There are a lot of myths and truths about fluoride that circulate in the media. On any given page, you’ll get varying information about whether fluoride is a health hazard or benefit. While there appears to be no definitive evidence on either side, the American Dental Association has made it patently clear where it stands. The ADA and most practicing dental professionals believe that fluoride is not only safe, but a beneficial mineral that can help teeth to be stronger. Having said that, here are some opinions and facts about fluoride to be aware of.
Where the CDC Stands
The U.S. Centers for Disease Control and Protection considers the addition of fluoride to water one of the top 10 greatest health achievements of the 20th century. That’s high praise, for a water additive that is supposed to fight cavities.
On the flip side, the controversy around water fluoridation involves the ethical right of the government to deliver what it considers as a medical additive in the water supply. Is the individual’s right to choose being taken away? It is when the fluoride is being added to town water.
No Dosage Guidelines
Another argument against water fluoridation is that the dosage is not measured or monitored. No one – not the CDC or the ADA is telling people how much fluoride they are supposed to “drink” or get past the teeth in order for the fluoride to be effective. In fact, it’s the only “medicine” of its kind not to be regulated in any meaningful way by the organizations that suggest its use. So, one person could be getting only trace amounts of fluoride, while another may be getting massive doses. Who knows? No one.
Trace Amounts in Nature
Colgate, one of the biggest names in oral health care, claims that fluoride has all kinds of benefits for teeth. Colgate states that fluoride occurs naturally in all water sources. Of course, that’s not strictly correct. In fact, fluoride ions occur only in trace amounts in water. The fluoride that gets put into town water is 90% of the time, hydrofluoric acid, which is “chemical byproduct of aluminum, steel, cement, phosphate, and nuclear weapons manufacturing.”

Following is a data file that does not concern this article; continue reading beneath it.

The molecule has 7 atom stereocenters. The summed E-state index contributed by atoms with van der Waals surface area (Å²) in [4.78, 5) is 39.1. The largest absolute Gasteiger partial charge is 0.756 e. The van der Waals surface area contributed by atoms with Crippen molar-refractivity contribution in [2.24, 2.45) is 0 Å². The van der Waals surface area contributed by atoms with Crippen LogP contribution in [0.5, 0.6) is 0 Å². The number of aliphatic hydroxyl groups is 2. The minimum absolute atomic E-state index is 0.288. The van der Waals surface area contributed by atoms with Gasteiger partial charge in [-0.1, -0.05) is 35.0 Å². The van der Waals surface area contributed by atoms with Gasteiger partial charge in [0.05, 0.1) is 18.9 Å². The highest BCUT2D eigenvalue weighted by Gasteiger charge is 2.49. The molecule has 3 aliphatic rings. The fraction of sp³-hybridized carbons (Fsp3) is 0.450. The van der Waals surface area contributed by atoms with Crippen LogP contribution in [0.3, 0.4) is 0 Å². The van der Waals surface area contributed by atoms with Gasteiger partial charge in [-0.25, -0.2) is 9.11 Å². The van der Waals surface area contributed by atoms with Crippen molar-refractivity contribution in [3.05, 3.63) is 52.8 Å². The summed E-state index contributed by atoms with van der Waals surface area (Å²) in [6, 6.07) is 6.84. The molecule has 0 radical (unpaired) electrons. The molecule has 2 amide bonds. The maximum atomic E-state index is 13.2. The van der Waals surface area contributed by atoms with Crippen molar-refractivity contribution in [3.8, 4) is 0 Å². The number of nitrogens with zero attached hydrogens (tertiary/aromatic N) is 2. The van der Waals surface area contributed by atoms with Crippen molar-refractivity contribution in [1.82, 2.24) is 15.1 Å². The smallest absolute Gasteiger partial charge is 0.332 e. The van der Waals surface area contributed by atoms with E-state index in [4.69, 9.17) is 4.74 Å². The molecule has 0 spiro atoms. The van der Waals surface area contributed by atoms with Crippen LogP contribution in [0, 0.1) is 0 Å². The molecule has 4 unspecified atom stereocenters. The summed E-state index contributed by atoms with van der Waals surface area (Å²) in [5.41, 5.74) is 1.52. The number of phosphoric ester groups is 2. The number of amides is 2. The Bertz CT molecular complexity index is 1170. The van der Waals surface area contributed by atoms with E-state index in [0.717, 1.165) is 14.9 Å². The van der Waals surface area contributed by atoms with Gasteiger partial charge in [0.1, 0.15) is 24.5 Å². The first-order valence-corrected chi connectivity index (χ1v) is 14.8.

Fluoride and Cavity Protection
The ADA states that fluoride helps prevent cavities and teeth decay in people of all ages by replenishing the lost calcium and phosphorus that people lose as time goes on. There are arguments against that as well. For over 70 years, fluoride has been added to water, yet people still get plenty of cavities, even in the United States, where fluoride is added to the majority of town water supplies.
It must also be stated that the United States is known around the world for having good teeth. Whether that’s due to the excellent dental care and insurance that’s available in this country, or to the addition of fluoride to the drinking water, no one can say for sure.
For more information about fluoride and your oral health, please contact us today.